In essence, gang members become icons, heroes to be looked up to with admiration and respect for having the courage of their outlaw convictions while conquering a sociopolitical system that would keep them bound and gagged for offensive indiscretions. The vocal and visual image of the inner-city minority gang member embracing the "thug" way of life proves to be intoxicating and addictive to youth. (National Alliance of Gang Investigators Associations, "Gangs and the Media," taken off the web at http://www.nagia.org/NGTASection_II.htm#Gangs%20and%20the%20Media by October, 2006.)

bulletYouths sometime learn about gangs from their gang member siblings, parents, or other relatives. This is so common that there is a form of initiation known as being "blessed in" to a gang - being welcomed in as the brother, child, or other relative of an established member of the gang.

bulletSome gang members actively recruit for new members. Having heard that Skinheads were becoming a problem in the community, I asked the local police chief if the Skinheads were doing any recruiting. He said "Yes. They recruit on the local college campus by handing out flyers and leaving open web sites on white supremacy for other students to find when they entered the computer labs. They also have business cards that they hand out at the mall and around the central square of town."

bulletThe United States Bureau of Alcohol, Tobacco, and Firearms and the Phoenix (AZ) Police Department conjointly developed the Gang Resistance Education and Training Program (G.R.E.A.T.). It consists of eight lesson plans, each introduced at the rate of one per week in an elementary or middle-school and now has a new family component. Although there are positive aspects to this program, it has been alleged by its detractors that it may prematurely introduce children to gangs.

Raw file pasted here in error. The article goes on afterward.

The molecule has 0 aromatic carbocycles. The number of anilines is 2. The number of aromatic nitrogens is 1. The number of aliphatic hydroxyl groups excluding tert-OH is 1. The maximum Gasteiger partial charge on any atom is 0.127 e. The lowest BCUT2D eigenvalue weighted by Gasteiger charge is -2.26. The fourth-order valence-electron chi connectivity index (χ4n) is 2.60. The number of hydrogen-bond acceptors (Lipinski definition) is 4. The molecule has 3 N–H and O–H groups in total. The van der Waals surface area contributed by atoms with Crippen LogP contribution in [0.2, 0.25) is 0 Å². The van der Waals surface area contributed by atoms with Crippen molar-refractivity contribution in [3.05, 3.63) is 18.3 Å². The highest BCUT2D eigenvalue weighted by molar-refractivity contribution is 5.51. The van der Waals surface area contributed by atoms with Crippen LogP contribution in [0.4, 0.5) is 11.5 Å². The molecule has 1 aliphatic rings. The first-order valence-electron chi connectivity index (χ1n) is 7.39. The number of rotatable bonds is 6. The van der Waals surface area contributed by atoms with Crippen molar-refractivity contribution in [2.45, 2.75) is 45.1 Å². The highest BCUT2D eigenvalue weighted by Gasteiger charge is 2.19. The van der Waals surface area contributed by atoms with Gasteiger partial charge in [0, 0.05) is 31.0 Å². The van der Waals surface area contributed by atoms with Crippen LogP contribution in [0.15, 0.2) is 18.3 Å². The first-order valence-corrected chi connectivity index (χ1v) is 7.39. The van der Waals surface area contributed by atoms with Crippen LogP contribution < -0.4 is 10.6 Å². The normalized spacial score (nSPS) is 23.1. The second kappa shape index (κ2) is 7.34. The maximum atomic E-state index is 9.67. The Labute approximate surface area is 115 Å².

Field Note: A veteran juvenile officer told me gangs developed in his community in three ways: "local youths watched movies and television portrayals of gangs and then mimicked that behavior and attitude," by the "immigration of L.A. gang members who came here to sell drugs and involve local youths as fellow gang members, and good people migrating from Southern California to escape gangs who, unknowingly, brought children who were already a part of that problem. They're actually importing the problem to our community!"

Some gangs recruit for specific skills depending upon what it is that the gang needs. Members may be sought out or accepted because they bring one or more of the following to the gang:

bulletpolitical power (in legitimate or illegitimate circles),
bulletfinancial support (directly or through their connections),
bulletexpertise (in the commission of certain kinds of crimes),
bulletcontacts (in acquiring drugs or women, contacts with fences),
bulleta market (for selling drugs and illicit services),
bulletstrength (they are strong, present a threat to rivals), or
bulletspecific jobs or tasks (i.e., hit men, drivers, look outs, runners or mules).

Next

Additional Resources: Some gangs recruit via the Internet. For additional information about how gangs recruit for new members, visit Gangs 101.

You can learn more about the Gang Resistance Education and Training (G.R.E.A.T.) program.

2002 Michael K. Carlie
All rights reserved. No part of this book may be reproduced or transmitted in any form or by any means without permission in writing from the author and copyright holder - Michael K. Carlie.